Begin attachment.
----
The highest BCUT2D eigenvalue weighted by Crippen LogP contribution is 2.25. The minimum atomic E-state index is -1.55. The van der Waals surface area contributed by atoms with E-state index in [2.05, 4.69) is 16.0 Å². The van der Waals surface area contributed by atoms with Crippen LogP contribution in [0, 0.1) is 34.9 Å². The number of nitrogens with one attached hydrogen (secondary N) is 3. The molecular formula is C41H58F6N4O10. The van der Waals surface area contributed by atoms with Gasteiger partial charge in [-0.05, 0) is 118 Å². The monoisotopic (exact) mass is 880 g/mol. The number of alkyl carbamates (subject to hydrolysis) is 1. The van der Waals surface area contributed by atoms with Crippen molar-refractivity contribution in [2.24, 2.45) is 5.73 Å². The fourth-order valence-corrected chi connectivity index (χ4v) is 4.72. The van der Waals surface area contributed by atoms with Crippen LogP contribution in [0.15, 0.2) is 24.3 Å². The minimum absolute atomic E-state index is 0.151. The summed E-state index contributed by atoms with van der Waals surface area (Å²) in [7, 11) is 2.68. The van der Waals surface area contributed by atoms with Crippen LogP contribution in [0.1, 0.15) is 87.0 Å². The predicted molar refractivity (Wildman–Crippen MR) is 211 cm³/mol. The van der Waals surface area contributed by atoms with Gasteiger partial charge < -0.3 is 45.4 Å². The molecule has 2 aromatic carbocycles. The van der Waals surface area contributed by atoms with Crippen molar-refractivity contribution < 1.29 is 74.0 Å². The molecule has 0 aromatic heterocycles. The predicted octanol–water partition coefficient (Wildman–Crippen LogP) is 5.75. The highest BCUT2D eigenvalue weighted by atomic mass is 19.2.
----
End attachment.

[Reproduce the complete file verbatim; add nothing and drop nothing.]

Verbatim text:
The highest BCUT2D eigenvalue weighted by Crippen LogP contribution is 2.25. The minimum atomic E-state index is -1.55. The van der Waals surface area contributed by atoms with E-state index in [2.05, 4.69) is 16.0 Å². The van der Waals surface area contributed by atoms with Crippen LogP contribution in [0, 0.1) is 34.9 Å². The number of nitrogens with one attached hydrogen (secondary N) is 3. The molecular formula is C41H58F6N4O10. The van der Waals surface area contributed by atoms with Gasteiger partial charge in [-0.05, 0) is 118 Å². The monoisotopic (exact) mass is 880 g/mol. The number of alkyl carbamates (subject to hydrolysis) is 1. The van der Waals surface area contributed by atoms with Crippen molar-refractivity contribution in [2.24, 2.45) is 5.73 Å². The fourth-order valence-corrected chi connectivity index (χ4v) is 4.72. The van der Waals surface area contributed by atoms with Crippen LogP contribution in [0.15, 0.2) is 24.3 Å². The minimum absolute atomic E-state index is 0.151. The summed E-state index contributed by atoms with van der Waals surface area (Å²) in [7, 11) is 2.68. The van der Waals surface area contributed by atoms with Crippen LogP contribution in [0.1, 0.15) is 87.0 Å². The predicted molar refractivity (Wildman–Crippen MR) is 211 cm³/mol. The van der Waals surface area contributed by atoms with Gasteiger partial charge < -0.3 is 45.4 Å². The molecule has 2 aromatic carbocycles. The van der Waals surface area contributed by atoms with Crippen molar-refractivity contribution < 1.29 is 74.0 Å². The molecule has 0 aromatic heterocycles. The predicted octanol–water partition coefficient (Wildman–Crippen LogP) is 5.75. The highest BCUT2D eigenvalue weighted by atomic mass is 19.2.